top of page
  • Pat Libby

3 Ways to Recreate Vacation Magic

Updated: Nov 19, 2021

Remember that magical feeling of being on vacation?

Your feet are in the pool, your hiking boots are on the trail, the masseuse is running her hands across your shoulders, you’re waving at Mickey, your golf club is hitting the ball, or the dice are rolling in Vegas.

Whatever your happy place is, conjure it for a moment.

We need vacations because they refresh our souls and our brains.

They give us perspective by allowing us to step back from the Sisyphean task of trying to make our corner of the world better.

These days, vacations seem like something from a quaint distant past.

The title of a Bloomberg article says what we all know: Three Hours Longer, the Pandemic Workday Has Obliterated Work-Life Balance.

And even before the 800-pound pandemic gorilla banged on our door, we were cheating ourselves out of regular vacations. In 2018, A Record 768 Million U.S. Vacation Days Went Unused and in 2020, more than half of us took little or no vacation.

So what’s a stressed person to do?


1. Schedule time to take a walk “vacation” every day.

We all know that walking is good for our physical health, but walking is also good for our mental health. It has been proven to stimulate creative ideas! If you can’t step away from your Zoom-packed calendar, it’s time to schedule a daily walk (or bike ride, or a once-a-week yoga class or a dance class). Think of it as an appointment with yourself that can’t be changed.

2. Schedule a vacation from your devices.

According to the journal BMC Psychiatry, cell phone addiction causes depression. The most recent election cycle has upped the ante for many of us who have become consumed with the latest news, and since we’re working nonstop, email always seems to beckon. If you need advice on “How to Break Up with Your Phone,” check out Catherine Price’s book by that title.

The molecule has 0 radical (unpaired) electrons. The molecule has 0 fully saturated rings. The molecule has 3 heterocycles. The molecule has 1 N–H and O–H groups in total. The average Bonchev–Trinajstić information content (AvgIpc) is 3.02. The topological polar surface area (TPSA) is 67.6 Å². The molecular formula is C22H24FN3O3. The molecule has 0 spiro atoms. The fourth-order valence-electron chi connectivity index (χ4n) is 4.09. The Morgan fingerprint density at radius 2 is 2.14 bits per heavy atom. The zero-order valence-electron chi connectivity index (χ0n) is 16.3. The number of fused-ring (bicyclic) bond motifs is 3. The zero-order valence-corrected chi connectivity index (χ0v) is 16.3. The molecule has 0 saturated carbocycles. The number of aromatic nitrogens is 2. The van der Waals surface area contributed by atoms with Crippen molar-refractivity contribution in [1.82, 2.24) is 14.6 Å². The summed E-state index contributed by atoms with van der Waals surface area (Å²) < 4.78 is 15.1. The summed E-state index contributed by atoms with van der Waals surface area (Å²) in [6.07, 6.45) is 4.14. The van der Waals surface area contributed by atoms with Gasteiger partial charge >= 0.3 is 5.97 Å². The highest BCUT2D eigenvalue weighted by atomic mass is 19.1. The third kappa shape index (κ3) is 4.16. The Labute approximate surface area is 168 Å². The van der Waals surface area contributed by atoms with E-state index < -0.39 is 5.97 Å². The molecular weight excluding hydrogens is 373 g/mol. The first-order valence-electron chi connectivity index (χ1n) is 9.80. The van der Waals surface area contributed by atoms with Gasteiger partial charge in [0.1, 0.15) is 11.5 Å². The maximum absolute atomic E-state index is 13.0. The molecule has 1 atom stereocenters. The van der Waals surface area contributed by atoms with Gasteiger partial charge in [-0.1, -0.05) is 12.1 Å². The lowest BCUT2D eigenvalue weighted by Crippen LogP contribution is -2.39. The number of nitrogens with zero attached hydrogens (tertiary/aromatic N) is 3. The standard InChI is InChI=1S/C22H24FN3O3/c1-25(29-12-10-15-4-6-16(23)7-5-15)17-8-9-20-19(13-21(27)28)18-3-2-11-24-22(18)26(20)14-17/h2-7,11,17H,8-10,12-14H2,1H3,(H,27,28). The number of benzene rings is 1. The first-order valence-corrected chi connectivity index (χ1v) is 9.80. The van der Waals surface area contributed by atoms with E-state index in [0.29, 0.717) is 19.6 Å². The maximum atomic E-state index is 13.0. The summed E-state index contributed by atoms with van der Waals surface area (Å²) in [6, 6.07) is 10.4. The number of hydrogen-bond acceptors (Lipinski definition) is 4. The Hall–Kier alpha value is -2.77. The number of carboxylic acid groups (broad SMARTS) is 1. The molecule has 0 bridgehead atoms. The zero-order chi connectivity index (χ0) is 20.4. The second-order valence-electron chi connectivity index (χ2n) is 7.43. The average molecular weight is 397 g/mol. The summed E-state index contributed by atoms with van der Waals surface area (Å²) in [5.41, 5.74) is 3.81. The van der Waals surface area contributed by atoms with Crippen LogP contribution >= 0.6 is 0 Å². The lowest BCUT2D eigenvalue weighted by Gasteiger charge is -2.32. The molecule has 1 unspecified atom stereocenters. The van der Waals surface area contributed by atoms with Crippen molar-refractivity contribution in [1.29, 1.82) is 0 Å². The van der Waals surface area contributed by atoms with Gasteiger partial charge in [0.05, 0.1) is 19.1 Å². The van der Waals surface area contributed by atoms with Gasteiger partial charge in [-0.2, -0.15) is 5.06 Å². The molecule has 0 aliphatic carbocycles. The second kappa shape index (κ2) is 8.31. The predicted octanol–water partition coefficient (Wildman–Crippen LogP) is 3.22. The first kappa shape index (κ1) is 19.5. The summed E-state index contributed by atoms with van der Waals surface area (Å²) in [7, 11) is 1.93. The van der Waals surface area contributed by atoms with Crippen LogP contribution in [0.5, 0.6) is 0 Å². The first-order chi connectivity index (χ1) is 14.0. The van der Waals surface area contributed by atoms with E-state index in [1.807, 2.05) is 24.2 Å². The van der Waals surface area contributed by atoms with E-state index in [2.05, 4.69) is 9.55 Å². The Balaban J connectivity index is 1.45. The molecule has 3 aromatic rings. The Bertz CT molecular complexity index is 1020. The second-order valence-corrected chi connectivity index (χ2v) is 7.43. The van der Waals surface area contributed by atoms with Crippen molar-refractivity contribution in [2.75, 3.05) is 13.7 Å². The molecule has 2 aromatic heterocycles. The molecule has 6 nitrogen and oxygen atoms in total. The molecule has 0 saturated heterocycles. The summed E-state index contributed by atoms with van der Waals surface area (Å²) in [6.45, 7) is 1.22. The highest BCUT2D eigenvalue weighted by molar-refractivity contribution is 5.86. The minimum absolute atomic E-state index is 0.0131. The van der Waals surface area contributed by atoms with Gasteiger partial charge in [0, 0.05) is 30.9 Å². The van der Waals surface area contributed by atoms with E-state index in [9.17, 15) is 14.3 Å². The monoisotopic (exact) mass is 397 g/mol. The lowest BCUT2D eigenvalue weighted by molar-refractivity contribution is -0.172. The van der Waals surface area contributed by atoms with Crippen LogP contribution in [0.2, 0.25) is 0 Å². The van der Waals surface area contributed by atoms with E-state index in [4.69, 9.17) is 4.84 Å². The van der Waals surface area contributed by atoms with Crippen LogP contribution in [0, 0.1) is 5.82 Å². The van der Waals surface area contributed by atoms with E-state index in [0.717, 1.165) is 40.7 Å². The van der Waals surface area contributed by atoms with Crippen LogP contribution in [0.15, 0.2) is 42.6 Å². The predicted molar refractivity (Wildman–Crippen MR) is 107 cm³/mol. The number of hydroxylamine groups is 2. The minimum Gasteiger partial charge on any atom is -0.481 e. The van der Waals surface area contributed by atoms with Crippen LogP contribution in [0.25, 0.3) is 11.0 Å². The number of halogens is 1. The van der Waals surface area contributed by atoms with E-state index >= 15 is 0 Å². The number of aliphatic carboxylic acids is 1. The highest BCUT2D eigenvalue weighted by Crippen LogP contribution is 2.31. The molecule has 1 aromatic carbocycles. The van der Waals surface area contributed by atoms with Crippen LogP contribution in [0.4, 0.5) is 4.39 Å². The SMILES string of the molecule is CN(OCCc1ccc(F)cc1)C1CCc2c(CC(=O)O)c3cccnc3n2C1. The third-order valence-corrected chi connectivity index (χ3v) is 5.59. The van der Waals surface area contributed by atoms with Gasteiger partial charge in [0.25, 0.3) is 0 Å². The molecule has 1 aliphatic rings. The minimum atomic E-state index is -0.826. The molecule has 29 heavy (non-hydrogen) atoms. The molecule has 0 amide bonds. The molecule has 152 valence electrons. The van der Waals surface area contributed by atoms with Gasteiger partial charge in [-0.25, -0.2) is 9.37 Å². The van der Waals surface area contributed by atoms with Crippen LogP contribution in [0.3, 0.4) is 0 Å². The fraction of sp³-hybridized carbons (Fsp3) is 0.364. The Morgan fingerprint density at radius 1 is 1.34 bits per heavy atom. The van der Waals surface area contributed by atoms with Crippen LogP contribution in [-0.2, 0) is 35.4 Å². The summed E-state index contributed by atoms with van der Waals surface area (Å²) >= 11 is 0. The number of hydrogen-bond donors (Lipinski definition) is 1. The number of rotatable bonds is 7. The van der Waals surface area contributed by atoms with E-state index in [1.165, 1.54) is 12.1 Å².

At the very least, schedule time every evening to put your phone in another room for several hours and walk away from it. Aim for working toward a Sabbath break from your phone – for 24-hours once a week – when you don’t check social media or email. Trust me, it will all be there the next day and your brain will thank you.

3. Schedule a mini-vacation.

I’m not suggesting that you throw caution to the wind and spend a weekend partying in a crowded hot-tub or doing anything else that would endanger you. While we can’t take the kind of real pre-pandemic vacation that is soul nurturing, we can plan some days off to goof off. Schedule random days off to enjoy yard work, sightseeing, or a trip to your favorite take-out place, whatever floats your boat!

We’re all longing for the day when we can reminisce about the bad-old-days of the pandemic. Until then, the best thing we can do is take care of ourselves – both mentally and physically -- so that we can continue to serve others.




Pat Libby is a consultant that helps nonprofits with organizational strategy, board restructuring, and executive searches. Pat has served as an academic, senior executive, board member, and consultant to innumerable nonprofit organizations and foundations.


Commenting has been turned off.
bottom of page